Here is Boyana's aunt, catching a swarm of wild bees. They were all gathered on the tree branch, so she rubbed the inside of that basket thing with lemon verbena, which they love. You hit the branch with a stick, the bees are dislodged and fall into the basket. They stay in there, I guess, until you put them into the hive.
We spent the day helping them gather honey from Boyana's grandmother's hives, which was both interesting and very informative.
Got out of the city today, and went up to a popular working monastery. (We saw a miraculous icon! We don't know what it did, but it was miraculous!) After visiting the church and whatnot, we went for a walk on the nature trail through the neighboring hills and woods. It was gorgeous.
We saw a lot of these red and white bracelets tied to the trees and bushes. I think they must be for prayers, but I'll ask around and keep you updated!
A lovely church tower in the old town of Plovdiv, with a wedding party gathering for a photo. I don't think you can see her here, but the bride was wearing a tight white miniskirt dress with only one sleeve. Oh yeah.
Back in Bulgaria, in an historical city called Plovdiv. There are lots of very nicely restored Ottoman houses here, but unlike the ones in Turkey, these are all different bright colors, and are often decorated with intricate designs above the doors and windows.
Our Serbian friends told us these little fliers are only seen in Serbia, although we have seen them in Bulgaria as well. A Balkan tradition, perhaps.
When someone dies, their family puts up these notices of their death on their door, near the church, and around town. They aren't taken down until maybe when they're faded and dirty. So poles and doors and bulletin boards here are full of little memorials, like an extension of the graveyard.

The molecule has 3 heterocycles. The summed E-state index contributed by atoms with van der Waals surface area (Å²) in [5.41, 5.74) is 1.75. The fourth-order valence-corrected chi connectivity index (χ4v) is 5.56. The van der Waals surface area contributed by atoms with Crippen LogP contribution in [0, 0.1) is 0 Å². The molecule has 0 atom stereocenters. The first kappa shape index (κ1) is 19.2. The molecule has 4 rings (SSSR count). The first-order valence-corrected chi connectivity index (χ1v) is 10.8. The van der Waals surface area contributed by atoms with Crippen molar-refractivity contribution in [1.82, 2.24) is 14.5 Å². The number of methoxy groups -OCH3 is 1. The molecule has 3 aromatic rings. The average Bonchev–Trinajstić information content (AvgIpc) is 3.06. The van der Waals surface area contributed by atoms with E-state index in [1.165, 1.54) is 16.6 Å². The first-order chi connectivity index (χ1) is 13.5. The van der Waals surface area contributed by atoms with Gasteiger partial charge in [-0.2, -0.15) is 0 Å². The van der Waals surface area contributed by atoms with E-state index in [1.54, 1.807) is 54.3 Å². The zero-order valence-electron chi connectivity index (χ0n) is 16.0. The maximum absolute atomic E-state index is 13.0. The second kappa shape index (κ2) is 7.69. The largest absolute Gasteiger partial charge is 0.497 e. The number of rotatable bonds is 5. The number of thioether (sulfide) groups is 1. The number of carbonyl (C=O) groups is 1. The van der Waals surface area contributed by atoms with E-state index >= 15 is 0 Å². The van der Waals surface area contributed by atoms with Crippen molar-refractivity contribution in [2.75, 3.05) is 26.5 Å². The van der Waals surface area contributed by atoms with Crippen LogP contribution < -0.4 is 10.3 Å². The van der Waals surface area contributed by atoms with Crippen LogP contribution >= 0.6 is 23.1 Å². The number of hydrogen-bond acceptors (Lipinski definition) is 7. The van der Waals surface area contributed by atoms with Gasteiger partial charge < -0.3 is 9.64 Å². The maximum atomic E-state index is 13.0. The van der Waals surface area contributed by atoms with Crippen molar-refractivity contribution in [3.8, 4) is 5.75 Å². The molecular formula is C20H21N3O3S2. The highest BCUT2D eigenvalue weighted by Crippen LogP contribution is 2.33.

I guess that here in Sofia it's cheaper to renovate a basement apartment than it is to buy a kiosk or storefront, so lots of people just open up little stores like this. All over the city you can see locals bending over to buy cigarettes, beer, phone cards, pastries, who knows what else.
Coolest thing ever. Ryan and I visited a lokum (Turkish delight) factory today! The guys were really friendly, and showed us all around. They demonstrated all of the steps of making Turkish delight, and gave us a ton of samples (too many, if truth be told. I like Turkish delight, but one bite a day will do me.)
Here he's cutting some saffron flavored delight with pistachios.
Ryan and I are spending a couple of days in Safranbolu, which is an absolutely gorgeous little town a few hours from Istanbul (making us very glad it's not summer just yet . . .). The whole town has been declared a UNESCO World Heritage Site because it is so well preserved. There are hundreds of original Ottoman houses here, as well as some nice mosques, a caravansarai, and a hamam.
We've been doing a lot of couchsurfing, which means staying with local people who have an extra room or space on their couch. We set it up through a website called couchsurfing.com.
Our host here in Ankara took us to a concert tonight, of one of the biggest rock bands in Turkey. It was a surprisingly fun night (I normally hate loud concerts) - here's me having fun not being able to take a picture of the band.
This is what I have on my trip. Some clothes, books, a medicine kit, electronics bag, some gifts and souvenirs, a few miscellaneous items. It all goes on my back - the big bag weighs about 15 kilos. (I wish I could pack a bit lighter, but ah well!)
Ryan and I were both terribly sick with food poisoning today, and did not leave our beds. So, here is a photo of a normal (if rather nice) neighborhood mosque.
You can see all the individual spaces on the carpet, one for each man to kneel on. (The women are always in a separate room, or, like in this mosque, in a balcony area.) The niche tells in which direction Mecca can be found. That big staircase there is the minbar, where the imam stands to give his sermon on Friday.
I began taking a photo each day on the day I moved to Buenos Aires in August 2006. It's been over five years now, through normal working life in Argentina, a trip all around South America, a long visit home to the US, teaching in Taiwan, traveling around the Middle East, living in Vancouver, and traveling around Canada.
I have a few lapses, but I decided that it was better to feel good about the blog instead of feeling like a slave to it.
These photos are the things that I see - things that are common or interesting or odd or delicious or beautiful or terrible - things that catch my eye in some way. This blog is a way for me to keep in touch with family and friends so very very far away, an extended photography lesson, and a kind of daily journal of my own impressions of places both new and well-known.